On September 28, Rogers resigned as SBIAA and IVDA executive director. On November 9, the SBIAA board hired A.J. Wilson, a municipal manager with an extensive list of top administrative assignments inside and outside of California, to the position of interim executive director of San Bernardino International Airport. The no-nonsense Wilson conducted a crash review of the operations at the airport and on November 30, the SBIAA and IVDA boards took a tentative step toward removing Spencer as the contract developer of San Bernardino International Airport. Noting that Spencer had not properly managed the airport’s billing, the board transferred management of the remaining project work from Spencer to itself and Wilson. The board also moved to authorize paying subcontractors for work done on a U.S. Customs and Border Protection facility after their bills had gone unpaid by Spencer for months.
On February 17, Superior Court Judge Brian McCarville ruled that the airport authority was legally entitled to assume from Spencer and his company, SBD Properties, control of the airport’s fuel farm, consisting of tanks from which the private jets that fly out of San Bernardino International Airport are fueled. Spencer had allowed fuel in the tanks, which have a capacity of 150,000 gallons, to dwindle to 1,100 gallons as of February 1. Under the authority’s contract with SBD, a minimum of 20,000 gallons of aviation fuel must be maintained in the fueling system at all times. On February 7, the authority sought to end its contract with SBD.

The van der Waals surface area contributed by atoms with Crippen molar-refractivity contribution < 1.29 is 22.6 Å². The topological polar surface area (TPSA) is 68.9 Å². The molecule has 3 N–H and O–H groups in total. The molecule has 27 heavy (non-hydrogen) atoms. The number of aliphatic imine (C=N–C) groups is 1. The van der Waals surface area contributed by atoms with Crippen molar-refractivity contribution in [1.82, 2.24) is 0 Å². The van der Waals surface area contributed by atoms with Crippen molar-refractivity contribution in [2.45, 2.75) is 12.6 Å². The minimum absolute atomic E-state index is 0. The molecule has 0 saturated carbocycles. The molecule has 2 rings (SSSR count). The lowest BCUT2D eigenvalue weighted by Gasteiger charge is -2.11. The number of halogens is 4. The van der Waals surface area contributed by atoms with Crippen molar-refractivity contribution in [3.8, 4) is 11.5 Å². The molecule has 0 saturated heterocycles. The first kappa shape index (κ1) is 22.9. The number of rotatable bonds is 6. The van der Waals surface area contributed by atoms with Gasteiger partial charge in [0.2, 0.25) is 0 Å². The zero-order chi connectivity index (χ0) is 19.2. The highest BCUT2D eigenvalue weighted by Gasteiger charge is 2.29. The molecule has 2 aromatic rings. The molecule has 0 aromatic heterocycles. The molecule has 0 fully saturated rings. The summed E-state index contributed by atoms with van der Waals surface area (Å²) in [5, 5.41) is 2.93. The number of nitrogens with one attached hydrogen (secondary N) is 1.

On February 21, Million Air Interlink, the Texas-based provider of landing and take-off services for operators of private and corporate jets that had already sued Spencer for $837,290 in long past due franchise fees, revoked Spencer’s franchise. That move significantly attenuates Spencer’s primacy at the airport. Because of previous contractual commitments, Spencer’s Million Air franchise was given exclusivity of use at the plush private jetport, described by one pilot as “opulent beyond anything I’ve ever seen.” The terminal was reportedly offered by Spencer to two of the major principals in both the IVDA and SBIAA, San Bernardino Mayor Patrick Morris and county supervisor Josie Gonzales, who are the co-chairs of the SBIAA and IVDA boards, for use as a forum for campaign fundraising events. Spencer’s granting of these alleged political favors to Morris and Gonzales had dragged them into the FBI investigation and had previously paralyzed the authority in its effort to disengage from Spencer. But the same contract that had provided Spencer’s franchise with exclusivity at the jetport also liberated the authority to separate from Spencer if the jetport remains tenantless for 30 days. If Spencer does not find a replacement for Million Air by March 22, the airport can remove him from the terminal altogether.
Coby King, a spokesman for Spencer as well as San Bernardino Airport Management, SBD Properties LLC, KCP Leasing and Services, SBD Aircraft Services and Norton Aviation Maintenance Services and Unique Aviation, vowed legal action against SBIAA and IVDA if those entities are deprived of their rights to operate out of San Bernardino International Airport.